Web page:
While reading this intellectual marvel of writing, certain valuable insights resurfaced and made their way to the Syntellect Theory of Mind that I’m currently developing. The sketch of my theory has already been presented to the general audience in an intelligible format in my recent book The Syntellect Hypothesis: Five Paradigms of the Mind’s Evolution.
In the context of topics discussed, I would like to conclude with a series of observations that may be slightly different than those outlined by Dwight Harris: Intersubjective reality is an agreed upon mass illusion. Objective reality, on the other hand, is supersubjectivity, the infinite cosmic mind, quantum field from which the phenomenal mind springs into existence at increments of conscious instants. What we call the "Multiverse" is some kind of "matryoshka" of entangled conscious minds. Physical reality isn't really physical except that we perceive it in that way (from within a rule-based simulation). This idealist perspective might be striking for some but this is the direction of intellectual progress we're seemingly headed.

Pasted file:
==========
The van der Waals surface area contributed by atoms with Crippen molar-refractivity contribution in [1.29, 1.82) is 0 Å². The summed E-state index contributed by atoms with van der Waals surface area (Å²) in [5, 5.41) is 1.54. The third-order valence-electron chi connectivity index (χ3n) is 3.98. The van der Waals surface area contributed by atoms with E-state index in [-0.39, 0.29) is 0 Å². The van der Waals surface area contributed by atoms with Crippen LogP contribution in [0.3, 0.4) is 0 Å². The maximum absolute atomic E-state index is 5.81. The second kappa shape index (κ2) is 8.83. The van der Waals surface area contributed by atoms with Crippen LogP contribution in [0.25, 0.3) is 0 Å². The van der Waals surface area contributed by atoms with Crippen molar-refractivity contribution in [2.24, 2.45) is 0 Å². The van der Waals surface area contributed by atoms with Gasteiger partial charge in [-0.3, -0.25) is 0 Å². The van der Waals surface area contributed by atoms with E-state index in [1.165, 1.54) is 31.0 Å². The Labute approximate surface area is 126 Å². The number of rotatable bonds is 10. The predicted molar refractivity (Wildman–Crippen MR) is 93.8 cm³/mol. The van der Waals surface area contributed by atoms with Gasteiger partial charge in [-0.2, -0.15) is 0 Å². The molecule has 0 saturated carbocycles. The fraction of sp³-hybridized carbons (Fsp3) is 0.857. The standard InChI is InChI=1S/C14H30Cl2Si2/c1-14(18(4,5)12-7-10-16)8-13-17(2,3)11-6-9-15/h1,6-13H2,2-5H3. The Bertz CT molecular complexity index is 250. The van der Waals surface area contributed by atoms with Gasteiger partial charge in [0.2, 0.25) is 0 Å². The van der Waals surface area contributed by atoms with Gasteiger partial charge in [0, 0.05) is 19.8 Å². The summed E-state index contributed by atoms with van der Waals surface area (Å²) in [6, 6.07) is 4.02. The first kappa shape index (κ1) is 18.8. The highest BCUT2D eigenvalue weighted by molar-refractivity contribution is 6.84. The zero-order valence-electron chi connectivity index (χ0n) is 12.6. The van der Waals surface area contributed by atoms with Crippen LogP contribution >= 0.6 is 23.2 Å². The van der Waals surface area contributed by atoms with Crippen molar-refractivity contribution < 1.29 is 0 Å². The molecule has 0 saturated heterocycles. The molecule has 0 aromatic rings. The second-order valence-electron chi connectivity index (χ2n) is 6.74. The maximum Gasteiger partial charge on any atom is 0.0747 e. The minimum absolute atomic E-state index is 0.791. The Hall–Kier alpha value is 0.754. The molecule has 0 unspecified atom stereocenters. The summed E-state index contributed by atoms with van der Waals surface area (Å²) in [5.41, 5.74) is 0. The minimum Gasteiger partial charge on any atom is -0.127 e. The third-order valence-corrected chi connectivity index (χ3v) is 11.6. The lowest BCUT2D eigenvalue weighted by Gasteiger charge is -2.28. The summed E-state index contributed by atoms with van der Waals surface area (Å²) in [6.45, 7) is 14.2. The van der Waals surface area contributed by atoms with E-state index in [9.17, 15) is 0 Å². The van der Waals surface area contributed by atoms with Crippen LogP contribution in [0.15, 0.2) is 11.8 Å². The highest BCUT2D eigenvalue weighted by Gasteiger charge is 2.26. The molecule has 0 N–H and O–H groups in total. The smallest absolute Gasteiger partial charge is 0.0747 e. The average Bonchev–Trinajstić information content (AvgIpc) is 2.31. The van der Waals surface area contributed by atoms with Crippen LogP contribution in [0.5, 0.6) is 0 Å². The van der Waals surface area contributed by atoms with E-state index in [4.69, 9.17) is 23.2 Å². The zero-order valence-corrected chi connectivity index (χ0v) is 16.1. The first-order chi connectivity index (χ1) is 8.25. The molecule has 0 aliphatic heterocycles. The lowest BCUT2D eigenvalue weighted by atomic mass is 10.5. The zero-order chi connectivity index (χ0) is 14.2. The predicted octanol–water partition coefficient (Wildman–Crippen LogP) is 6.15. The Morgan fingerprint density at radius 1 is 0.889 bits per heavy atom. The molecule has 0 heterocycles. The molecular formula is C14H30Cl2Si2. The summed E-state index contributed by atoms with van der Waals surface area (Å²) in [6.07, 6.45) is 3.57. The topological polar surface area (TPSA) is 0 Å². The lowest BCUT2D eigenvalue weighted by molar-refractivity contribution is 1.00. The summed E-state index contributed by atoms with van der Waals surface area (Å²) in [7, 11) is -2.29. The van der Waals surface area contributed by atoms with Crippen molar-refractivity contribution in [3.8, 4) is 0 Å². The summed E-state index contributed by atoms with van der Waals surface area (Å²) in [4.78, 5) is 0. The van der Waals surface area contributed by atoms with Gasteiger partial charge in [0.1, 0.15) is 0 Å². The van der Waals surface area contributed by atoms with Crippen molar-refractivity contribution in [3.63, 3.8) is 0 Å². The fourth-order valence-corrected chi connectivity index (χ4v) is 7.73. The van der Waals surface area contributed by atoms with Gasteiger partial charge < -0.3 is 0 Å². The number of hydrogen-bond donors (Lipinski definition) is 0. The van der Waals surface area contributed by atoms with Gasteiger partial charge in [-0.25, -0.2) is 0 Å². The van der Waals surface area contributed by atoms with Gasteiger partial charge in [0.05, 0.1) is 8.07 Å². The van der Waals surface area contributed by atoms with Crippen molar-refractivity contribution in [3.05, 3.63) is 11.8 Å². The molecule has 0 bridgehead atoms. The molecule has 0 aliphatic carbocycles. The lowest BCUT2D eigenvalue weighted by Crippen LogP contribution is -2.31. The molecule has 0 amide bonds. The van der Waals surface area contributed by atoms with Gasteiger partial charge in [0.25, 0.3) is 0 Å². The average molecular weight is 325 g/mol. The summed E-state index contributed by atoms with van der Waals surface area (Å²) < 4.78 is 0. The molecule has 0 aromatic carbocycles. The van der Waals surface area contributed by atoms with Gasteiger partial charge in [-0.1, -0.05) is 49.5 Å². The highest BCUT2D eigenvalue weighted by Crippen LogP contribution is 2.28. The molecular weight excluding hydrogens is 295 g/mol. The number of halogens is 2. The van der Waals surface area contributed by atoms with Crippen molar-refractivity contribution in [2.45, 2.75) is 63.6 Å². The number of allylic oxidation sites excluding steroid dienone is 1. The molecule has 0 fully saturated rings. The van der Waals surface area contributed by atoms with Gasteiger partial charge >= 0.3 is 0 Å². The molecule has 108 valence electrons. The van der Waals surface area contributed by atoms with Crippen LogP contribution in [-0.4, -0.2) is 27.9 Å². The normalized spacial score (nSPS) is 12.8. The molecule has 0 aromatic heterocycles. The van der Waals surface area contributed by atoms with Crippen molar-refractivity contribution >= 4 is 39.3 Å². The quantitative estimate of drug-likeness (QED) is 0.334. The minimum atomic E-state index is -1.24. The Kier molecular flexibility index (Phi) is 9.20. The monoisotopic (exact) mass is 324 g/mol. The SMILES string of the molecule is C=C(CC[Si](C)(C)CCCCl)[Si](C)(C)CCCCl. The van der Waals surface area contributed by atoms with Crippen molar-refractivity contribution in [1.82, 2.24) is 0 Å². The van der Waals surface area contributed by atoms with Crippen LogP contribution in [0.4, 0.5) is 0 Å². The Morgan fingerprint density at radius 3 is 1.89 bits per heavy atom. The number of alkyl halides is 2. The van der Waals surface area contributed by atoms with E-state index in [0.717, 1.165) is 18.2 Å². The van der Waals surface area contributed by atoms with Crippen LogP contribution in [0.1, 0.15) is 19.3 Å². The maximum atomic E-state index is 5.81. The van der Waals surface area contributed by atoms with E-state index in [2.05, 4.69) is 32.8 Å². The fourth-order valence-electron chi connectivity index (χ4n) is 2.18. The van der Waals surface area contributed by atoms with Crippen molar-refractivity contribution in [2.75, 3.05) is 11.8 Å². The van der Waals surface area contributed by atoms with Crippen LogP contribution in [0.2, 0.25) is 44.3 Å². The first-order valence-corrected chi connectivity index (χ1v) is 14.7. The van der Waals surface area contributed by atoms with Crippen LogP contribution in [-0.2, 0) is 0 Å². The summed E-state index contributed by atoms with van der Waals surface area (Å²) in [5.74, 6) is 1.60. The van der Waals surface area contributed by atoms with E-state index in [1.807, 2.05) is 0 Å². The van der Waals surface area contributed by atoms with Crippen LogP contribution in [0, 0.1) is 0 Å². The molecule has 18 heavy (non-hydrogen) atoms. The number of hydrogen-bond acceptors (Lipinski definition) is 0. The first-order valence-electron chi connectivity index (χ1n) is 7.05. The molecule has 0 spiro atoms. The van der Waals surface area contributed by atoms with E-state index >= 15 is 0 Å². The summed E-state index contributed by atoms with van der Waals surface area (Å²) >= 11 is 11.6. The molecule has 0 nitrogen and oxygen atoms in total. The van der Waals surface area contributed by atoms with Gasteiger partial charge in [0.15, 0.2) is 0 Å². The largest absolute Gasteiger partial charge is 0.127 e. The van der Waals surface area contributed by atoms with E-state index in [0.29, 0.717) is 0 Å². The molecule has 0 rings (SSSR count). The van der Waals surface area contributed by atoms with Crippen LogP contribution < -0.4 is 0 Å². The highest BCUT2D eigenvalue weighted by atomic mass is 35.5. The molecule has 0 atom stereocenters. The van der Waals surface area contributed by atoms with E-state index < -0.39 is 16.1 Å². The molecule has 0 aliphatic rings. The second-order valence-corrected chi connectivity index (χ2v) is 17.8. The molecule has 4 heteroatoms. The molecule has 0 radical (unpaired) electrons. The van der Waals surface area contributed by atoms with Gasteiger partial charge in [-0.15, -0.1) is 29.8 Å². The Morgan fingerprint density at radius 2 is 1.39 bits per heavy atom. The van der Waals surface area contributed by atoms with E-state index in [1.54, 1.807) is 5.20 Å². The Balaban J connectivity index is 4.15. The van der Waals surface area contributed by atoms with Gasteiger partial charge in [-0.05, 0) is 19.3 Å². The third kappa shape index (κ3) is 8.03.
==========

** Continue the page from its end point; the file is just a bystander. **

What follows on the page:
Life itself does not exist at the molecular level, argues Harris. To extend this line of reasoning clearly negating bottom-up panpsychism and microexperientialism, particles of matter are no more than “meaningful granularity,” pixels on the screen of perception of conscious agents, such as human beings, willing to pierce into the micro-realm in relation to their plane of existence.
Reality, at least to an idealist as I am, is fundamentally phenomenal. In other words, reality, the Universe is in the mind, not the other way around. Quantum mechanics as well as cognitive science show that we all are "observer-centric virtual realities." Thus, my experiential branch of quantum multiverse can be drastically different from that of other observers accounting for "historical" events. There’s no single worldline. To put things in perspective, in other observer universes, I may be already dead, but I'm safe and sound in my own subjective bubble universe.